Gloria Brame, Ph.D.

Vintage Photo: Women at Work

Filed By Gloria Brame, Ph.D. | February 13, 2010 10:00 AM | comments

Filed in: Gay Icons and History, Politics
Tags: feminist history, women at work, women's history

Fabulous old photo of three non-nonsense gals working on an engine in Los Angeles. Not sure when it was taken but guessing before or during World War II. Print it, frame it, and give it to the female mechanic in your life. She'll love it.


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YAY!! let's hear it for fem gear heads.

I love this photo. It really connects with me. My mom as a "get your hands dirty" kinda woman too.

The very best mechanic I ever knew was my friend Darrel's mom. She was probably 85 pounds soaking wet and I personally watched her pull a GM 350, rebuild it, re-install it and start it up and time it in about 6 hours, BY HERSELF! (She hated people trying to help cause they got in her way). Hell I didn't know anybody could CLEAN the parts that fast, let alone put them all back together. I drove that truck for two years afterward and sold it still running just fine.

Thanks for this, I'm sitting here right now with these good memories echoing from the past.
When I was a freshman in HS in Houston there was a little ice house in my neighborhood. It was run by a woman and mostly women went there. They were women of a certain age and they had been some of the ones who took to the factories in WWII and who had decided to stay with women after the men came home. They were lesbians the age of my grandmother.
It was the only alternative bar of any sort anywhere in the area.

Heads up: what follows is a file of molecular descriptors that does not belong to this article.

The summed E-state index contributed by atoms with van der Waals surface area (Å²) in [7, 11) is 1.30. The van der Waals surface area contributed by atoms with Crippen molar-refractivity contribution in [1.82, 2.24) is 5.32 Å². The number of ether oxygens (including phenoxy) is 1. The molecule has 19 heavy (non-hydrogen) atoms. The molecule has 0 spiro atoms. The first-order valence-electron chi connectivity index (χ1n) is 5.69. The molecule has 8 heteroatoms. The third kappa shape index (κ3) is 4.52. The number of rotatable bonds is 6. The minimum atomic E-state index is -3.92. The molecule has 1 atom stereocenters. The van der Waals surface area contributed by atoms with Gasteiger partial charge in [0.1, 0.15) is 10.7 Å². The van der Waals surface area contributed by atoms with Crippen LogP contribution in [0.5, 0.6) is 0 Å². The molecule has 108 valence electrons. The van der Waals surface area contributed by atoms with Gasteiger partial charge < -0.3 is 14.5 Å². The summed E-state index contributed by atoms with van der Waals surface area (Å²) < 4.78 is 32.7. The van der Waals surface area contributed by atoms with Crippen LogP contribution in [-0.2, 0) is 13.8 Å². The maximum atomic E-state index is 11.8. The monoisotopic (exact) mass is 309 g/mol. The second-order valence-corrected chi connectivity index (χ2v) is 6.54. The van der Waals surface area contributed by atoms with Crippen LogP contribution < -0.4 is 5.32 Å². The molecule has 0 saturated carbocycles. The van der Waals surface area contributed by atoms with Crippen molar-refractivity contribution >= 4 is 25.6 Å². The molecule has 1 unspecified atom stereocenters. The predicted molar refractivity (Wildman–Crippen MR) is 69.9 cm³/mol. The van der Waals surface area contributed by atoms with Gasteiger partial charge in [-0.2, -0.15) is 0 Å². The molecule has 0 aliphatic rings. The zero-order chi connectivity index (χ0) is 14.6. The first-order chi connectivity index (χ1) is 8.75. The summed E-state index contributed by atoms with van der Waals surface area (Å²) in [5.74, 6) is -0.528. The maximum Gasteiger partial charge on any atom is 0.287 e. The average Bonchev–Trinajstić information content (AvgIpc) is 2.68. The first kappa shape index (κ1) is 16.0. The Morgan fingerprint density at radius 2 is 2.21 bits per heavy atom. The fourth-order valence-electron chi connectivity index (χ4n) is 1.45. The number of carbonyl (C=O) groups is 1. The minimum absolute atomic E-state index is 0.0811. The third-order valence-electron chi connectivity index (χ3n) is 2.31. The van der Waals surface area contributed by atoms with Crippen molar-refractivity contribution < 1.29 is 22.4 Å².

The first time I went in there was because I was with a family friend who wanted to stop for a beer and was decades older than me. I had no idea that the place served primarily lesbians and a few other local queers. I remember that one of these ladies decide that I was going to dance with her and a couple of the other ones took this guy aside and had an intense conversation with him and he lost all colour.
The lady who ran the place very nicely let me know what he was up to and that he would not be up to it anymore and that I should stay away from him. But I remember her saying to me that she knew that the big gay bars across town would let us (teenage boys) in but that it was not really a good thing. She told me that if my friends "like me" wanted a place to hang out and dance from time to time we could come there where it was safe. We had to drink coke, but there was nothing hiding under the bridge.
I have to say that those grandmothers were the toughest and sweetest bunch of ladies with cool stories about the factories, the war and being odd in this world. And they took care of us which was kind of cool. They may not have known it then, but they most likely did know it, they helped a few kids in my generation develop a sense of self worth and self respect.

I love you guys. Rob, an incredibly touching, gritty memory. It'd make a great story/book/movie.

When I saw this photo of women at work, I thought about my maternal Grandmother who grew up in Akron, Ohio which is home to Goodyear and Firestone.

Like alot of her girl friends and sisters who grew up in the cold water flats in Akron, she worked in the Goodyear Tire plant.

I still have mental pictures of the stories she shared with me concerning her work on the line in the tire plant.